As well as providing a ‘sweetener’ for Prime members, private label gives Amazon more leverage with its suppliers. Plus, given Amazon’s customer data bank, which towers over that of retail giants such as Walmart or Tesco, no other retailer is better positioned to understand customers’ needs and develop ranges specifically for them.


The retailer is the starting point for many online product searches, meaning that with each item searched, Amazon gains more and more information.

This additional layer of visibility means that Amazon’s own-label sales could reach $25 billion (€22.21 billion) by 2022, according to asset bank SunTrust.

Alexa Impact

Amazon’s ability to place its own brands at the head of the proverbial queue is underlined yet further by Alexa, its voice-controlled AI platform, which, the firm believes, will play a more significant role in transactions going forward. ‘Why create a shopping list when you can simply dictate it to Alexa?’ the thinking goes.

In a 2017 study, Bain & Company found that, for shoppers making a first-time purchase from a category in which Amazon has a private-label presence, Alexa recommended its own brand 17% of the time, though such products account for 2% of volume sold.

“One of Amazon’s goals for grocery is to democratise online shopping and cut out friction in the online in-store experience, and to shorten or eliminate the path to purchase,” says Berg. “This last element is where Alexa comes in. I feel that Amazon’s endgame in grocery – its Holy Grail – is to have products automatically replenished, where the consumer is opted out of the transaction.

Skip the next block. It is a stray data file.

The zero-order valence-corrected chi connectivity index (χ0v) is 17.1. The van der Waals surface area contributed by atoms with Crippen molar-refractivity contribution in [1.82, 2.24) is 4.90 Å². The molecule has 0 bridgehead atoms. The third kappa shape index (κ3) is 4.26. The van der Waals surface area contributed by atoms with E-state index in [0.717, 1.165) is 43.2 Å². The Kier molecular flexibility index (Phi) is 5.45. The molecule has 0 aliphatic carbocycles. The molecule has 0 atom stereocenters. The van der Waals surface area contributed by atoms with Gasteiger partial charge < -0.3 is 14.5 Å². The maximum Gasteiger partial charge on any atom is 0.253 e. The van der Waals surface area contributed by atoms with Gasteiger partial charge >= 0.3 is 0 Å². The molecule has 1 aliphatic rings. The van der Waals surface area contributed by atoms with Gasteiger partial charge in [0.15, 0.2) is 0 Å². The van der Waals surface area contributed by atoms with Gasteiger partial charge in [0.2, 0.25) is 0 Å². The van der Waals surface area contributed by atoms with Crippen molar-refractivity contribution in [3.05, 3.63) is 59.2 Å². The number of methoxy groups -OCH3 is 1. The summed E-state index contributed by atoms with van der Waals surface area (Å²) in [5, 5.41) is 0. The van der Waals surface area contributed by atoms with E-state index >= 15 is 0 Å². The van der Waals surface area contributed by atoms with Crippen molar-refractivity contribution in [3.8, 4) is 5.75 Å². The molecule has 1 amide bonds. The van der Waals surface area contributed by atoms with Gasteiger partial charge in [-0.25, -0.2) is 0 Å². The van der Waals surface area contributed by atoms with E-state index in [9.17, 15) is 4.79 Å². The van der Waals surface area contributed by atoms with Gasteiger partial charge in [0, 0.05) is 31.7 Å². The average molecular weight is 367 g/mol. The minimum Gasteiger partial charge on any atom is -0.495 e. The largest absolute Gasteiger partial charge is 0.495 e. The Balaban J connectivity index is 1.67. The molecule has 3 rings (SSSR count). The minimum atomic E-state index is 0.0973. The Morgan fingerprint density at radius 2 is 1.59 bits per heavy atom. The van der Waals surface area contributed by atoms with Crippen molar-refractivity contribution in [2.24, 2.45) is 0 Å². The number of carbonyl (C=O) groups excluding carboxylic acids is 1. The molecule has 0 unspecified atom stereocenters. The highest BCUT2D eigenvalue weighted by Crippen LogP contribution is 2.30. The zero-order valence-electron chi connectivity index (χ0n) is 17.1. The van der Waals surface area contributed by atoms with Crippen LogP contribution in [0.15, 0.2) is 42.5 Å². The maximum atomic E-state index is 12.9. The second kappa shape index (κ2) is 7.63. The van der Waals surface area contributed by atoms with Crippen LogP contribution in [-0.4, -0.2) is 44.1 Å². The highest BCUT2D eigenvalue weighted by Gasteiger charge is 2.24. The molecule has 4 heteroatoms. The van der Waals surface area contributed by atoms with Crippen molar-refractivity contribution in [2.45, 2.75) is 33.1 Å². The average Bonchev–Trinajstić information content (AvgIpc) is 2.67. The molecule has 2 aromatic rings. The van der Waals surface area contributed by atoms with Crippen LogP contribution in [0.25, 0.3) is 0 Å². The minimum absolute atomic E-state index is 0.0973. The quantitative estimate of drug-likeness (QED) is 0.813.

“With Alexa, they are making customers feel comfortable about this idea of making transactions without a screen. The potential of that is massive,” adds Berg.

While Amazon may, in the future, need to adopt some of the customer engagement strategies of traditional private labels – and, indeed, those of brands – and create more added value around its offering, the tech giant has proven itself pretty adept thus far at taking on the establishment.

© 2019 European Supermarket Magazine – your source for the latest retail news. Article by Stephen Wynne-Jones. Click subscribe to sign up to ESM: European Supermarket Magazine.

Get the week's top grocery retail news

The most important stories from European grocery retail direct to your inbox every Thursday

Processing your request...

Thanks! please check your email to confirm your subscription.

By signing up you are agreeing to our terms & conditions and privacy policy. You can unsubscribe at any time.